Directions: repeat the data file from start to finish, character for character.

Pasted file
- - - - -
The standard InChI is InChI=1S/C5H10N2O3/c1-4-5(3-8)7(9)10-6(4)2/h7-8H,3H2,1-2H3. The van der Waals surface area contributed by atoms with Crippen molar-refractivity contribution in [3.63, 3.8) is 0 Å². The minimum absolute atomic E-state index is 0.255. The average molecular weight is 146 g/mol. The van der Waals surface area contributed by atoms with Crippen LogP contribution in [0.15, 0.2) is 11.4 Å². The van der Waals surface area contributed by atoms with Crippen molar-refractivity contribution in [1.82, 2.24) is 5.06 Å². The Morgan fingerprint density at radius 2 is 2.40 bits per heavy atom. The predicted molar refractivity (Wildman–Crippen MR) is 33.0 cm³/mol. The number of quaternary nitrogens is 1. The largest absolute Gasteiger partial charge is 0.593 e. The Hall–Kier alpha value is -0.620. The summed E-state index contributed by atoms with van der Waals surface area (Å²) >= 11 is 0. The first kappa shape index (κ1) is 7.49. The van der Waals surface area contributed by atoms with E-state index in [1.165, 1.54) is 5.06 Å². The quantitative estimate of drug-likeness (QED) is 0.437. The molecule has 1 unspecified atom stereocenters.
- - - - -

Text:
The standard InChI is InChI=1S/C5H10N2O3/c1-4-5(3-8)7(9)10-6(4)2/h7-8H,3H2,1-2H3. The van der Waals surface area contributed by atoms with Crippen molar-refractivity contribution in [3.63, 3.8) is 0 Å². The minimum absolute atomic E-state index is 0.255. The average molecular weight is 146 g/mol. The van der Waals surface area contributed by atoms with Crippen LogP contribution in [0.15, 0.2) is 11.4 Å². The van der Waals surface area contributed by atoms with Crippen molar-refractivity contribution in [1.82, 2.24) is 5.06 Å². The Morgan fingerprint density at radius 2 is 2.40 bits per heavy atom. The predicted molar refractivity (Wildman–Crippen MR) is 33.0 cm³/mol. The number of quaternary nitrogens is 1. The largest absolute Gasteiger partial charge is 0.593 e. The Hall–Kier alpha value is -0.620. The summed E-state index contributed by atoms with van der Waals surface area (Å²) >= 11 is 0. The first kappa shape index (κ1) is 7.49. The van der Waals surface area contributed by atoms with E-state index in [1.165, 1.54) is 5.06 Å². The quantitative estimate of drug-likeness (QED) is 0.437. The molecule has 1 unspecified atom stereocenters.